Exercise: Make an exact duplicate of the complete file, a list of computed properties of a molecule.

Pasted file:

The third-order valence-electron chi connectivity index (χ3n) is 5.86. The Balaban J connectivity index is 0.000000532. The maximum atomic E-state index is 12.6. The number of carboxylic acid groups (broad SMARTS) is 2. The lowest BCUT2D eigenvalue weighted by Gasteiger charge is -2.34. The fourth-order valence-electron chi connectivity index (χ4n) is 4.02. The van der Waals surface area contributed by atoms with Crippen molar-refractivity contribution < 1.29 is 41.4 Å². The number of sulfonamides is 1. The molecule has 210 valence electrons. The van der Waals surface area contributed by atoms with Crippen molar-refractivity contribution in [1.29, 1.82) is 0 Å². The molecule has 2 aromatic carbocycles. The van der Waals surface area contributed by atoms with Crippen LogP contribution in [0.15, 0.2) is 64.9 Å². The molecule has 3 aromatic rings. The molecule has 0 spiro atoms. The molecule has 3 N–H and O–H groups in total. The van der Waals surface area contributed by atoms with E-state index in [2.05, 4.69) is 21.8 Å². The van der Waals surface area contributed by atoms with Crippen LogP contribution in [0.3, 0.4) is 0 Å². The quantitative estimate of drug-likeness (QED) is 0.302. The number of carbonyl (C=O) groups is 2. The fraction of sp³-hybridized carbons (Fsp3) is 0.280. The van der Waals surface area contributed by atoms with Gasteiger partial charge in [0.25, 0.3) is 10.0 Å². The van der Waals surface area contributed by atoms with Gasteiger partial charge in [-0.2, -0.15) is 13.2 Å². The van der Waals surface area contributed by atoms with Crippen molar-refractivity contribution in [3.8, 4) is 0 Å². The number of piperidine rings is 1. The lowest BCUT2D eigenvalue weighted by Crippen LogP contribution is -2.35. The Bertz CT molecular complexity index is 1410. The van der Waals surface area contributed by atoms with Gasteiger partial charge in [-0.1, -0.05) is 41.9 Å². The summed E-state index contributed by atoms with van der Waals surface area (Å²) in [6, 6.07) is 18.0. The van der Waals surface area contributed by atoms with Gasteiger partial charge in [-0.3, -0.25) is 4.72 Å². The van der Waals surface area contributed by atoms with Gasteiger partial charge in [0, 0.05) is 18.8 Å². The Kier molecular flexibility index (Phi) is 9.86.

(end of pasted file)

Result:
The third-order valence-electron chi connectivity index (χ3n) is 5.86. The Balaban J connectivity index is 0.000000532. The maximum atomic E-state index is 12.6. The number of carboxylic acid groups (broad SMARTS) is 2. The lowest BCUT2D eigenvalue weighted by Gasteiger charge is -2.34. The fourth-order valence-electron chi connectivity index (χ4n) is 4.02. The van der Waals surface area contributed by atoms with Crippen molar-refractivity contribution < 1.29 is 41.4 Å². The number of sulfonamides is 1. The molecule has 210 valence electrons. The van der Waals surface area contributed by atoms with Crippen molar-refractivity contribution in [1.29, 1.82) is 0 Å². The molecule has 2 aromatic carbocycles. The van der Waals surface area contributed by atoms with Crippen LogP contribution in [0.15, 0.2) is 64.9 Å². The molecule has 3 aromatic rings. The molecule has 0 spiro atoms. The molecule has 3 N–H and O–H groups in total. The van der Waals surface area contributed by atoms with E-state index in [2.05, 4.69) is 21.8 Å². The van der Waals surface area contributed by atoms with Crippen LogP contribution in [0.3, 0.4) is 0 Å². The quantitative estimate of drug-likeness (QED) is 0.302. The number of carbonyl (C=O) groups is 2. The fraction of sp³-hybridized carbons (Fsp3) is 0.280. The van der Waals surface area contributed by atoms with Gasteiger partial charge in [0.25, 0.3) is 10.0 Å². The van der Waals surface area contributed by atoms with Gasteiger partial charge in [-0.2, -0.15) is 13.2 Å². The van der Waals surface area contributed by atoms with Crippen molar-refractivity contribution in [3.8, 4) is 0 Å². The number of piperidine rings is 1. The lowest BCUT2D eigenvalue weighted by Crippen LogP contribution is -2.35. The Bertz CT molecular complexity index is 1410. The van der Waals surface area contributed by atoms with Gasteiger partial charge in [-0.1, -0.05) is 41.9 Å². The summed E-state index contributed by atoms with van der Waals surface area (Å²) in [6, 6.07) is 18.0. The van der Waals surface area contributed by atoms with Gasteiger partial charge in [-0.3, -0.25) is 4.72 Å². The van der Waals surface area contributed by atoms with Gasteiger partial charge in [0, 0.05) is 18.8 Å². The Kier molecular flexibility index (Phi) is 9.86.